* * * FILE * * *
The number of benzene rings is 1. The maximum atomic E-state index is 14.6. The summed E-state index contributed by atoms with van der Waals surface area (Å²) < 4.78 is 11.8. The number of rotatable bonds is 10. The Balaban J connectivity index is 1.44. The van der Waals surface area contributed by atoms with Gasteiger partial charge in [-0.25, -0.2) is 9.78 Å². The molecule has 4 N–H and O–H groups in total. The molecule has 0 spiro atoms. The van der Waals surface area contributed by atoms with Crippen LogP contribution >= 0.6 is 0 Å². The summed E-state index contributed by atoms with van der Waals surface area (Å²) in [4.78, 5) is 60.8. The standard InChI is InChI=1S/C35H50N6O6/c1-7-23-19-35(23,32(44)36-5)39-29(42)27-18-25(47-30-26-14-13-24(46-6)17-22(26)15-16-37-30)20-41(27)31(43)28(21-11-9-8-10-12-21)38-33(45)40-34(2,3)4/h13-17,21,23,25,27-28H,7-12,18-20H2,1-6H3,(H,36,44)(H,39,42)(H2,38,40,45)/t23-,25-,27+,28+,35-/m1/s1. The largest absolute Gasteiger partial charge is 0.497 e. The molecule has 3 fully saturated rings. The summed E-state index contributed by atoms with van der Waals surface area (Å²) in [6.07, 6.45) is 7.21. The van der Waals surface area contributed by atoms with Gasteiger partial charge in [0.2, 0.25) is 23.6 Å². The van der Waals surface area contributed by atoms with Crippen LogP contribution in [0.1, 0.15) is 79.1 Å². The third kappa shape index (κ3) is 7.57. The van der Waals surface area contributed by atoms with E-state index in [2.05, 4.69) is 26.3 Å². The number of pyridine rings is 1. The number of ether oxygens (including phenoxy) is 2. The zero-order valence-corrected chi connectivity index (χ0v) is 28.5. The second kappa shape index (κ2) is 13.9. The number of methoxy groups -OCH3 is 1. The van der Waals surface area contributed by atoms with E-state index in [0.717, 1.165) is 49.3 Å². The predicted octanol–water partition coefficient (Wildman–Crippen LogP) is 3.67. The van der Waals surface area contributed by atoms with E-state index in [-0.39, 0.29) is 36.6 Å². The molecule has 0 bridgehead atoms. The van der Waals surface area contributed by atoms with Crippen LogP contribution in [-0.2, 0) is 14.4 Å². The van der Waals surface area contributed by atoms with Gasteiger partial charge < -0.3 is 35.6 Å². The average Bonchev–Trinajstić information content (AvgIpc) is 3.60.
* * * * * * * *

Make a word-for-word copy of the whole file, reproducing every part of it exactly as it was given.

The number of benzene rings is 1. The maximum atomic E-state index is 14.6. The summed E-state index contributed by atoms with van der Waals surface area (Å²) < 4.78 is 11.8. The number of rotatable bonds is 10. The Balaban J connectivity index is 1.44. The van der Waals surface area contributed by atoms with Gasteiger partial charge in [-0.25, -0.2) is 9.78 Å². The molecule has 4 N–H and O–H groups in total. The molecule has 0 spiro atoms. The van der Waals surface area contributed by atoms with Crippen LogP contribution >= 0.6 is 0 Å². The summed E-state index contributed by atoms with van der Waals surface area (Å²) in [4.78, 5) is 60.8. The standard InChI is InChI=1S/C35H50N6O6/c1-7-23-19-35(23,32(44)36-5)39-29(42)27-18-25(47-30-26-14-13-24(46-6)17-22(26)15-16-37-30)20-41(27)31(43)28(21-11-9-8-10-12-21)38-33(45)40-34(2,3)4/h13-17,21,23,25,27-28H,7-12,18-20H2,1-6H3,(H,36,44)(H,39,42)(H2,38,40,45)/t23-,25-,27+,28+,35-/m1/s1. The largest absolute Gasteiger partial charge is 0.497 e. The molecule has 3 fully saturated rings. The summed E-state index contributed by atoms with van der Waals surface area (Å²) in [6.07, 6.45) is 7.21. The van der Waals surface area contributed by atoms with Gasteiger partial charge in [0.2, 0.25) is 23.6 Å². The van der Waals surface area contributed by atoms with Crippen LogP contribution in [0.1, 0.15) is 79.1 Å². The third kappa shape index (κ3) is 7.57. The van der Waals surface area contributed by atoms with E-state index in [2.05, 4.69) is 26.3 Å². The number of pyridine rings is 1. The number of ether oxygens (including phenoxy) is 2. The zero-order valence-corrected chi connectivity index (χ0v) is 28.5. The second kappa shape index (κ2) is 13.9. The number of methoxy groups -OCH3 is 1. The van der Waals surface area contributed by atoms with E-state index in [0.717, 1.165) is 49.3 Å². The predicted octanol–water partition coefficient (Wildman–Crippen LogP) is 3.67. The van der Waals surface area contributed by atoms with E-state index in [-0.39, 0.29) is 36.6 Å². The molecule has 0 bridgehead atoms. The van der Waals surface area contributed by atoms with Crippen LogP contribution in [-0.2, 0) is 14.4 Å². The van der Waals surface area contributed by atoms with Gasteiger partial charge < -0.3 is 35.6 Å². The average Bonchev–Trinajstić information content (AvgIpc) is 3.60.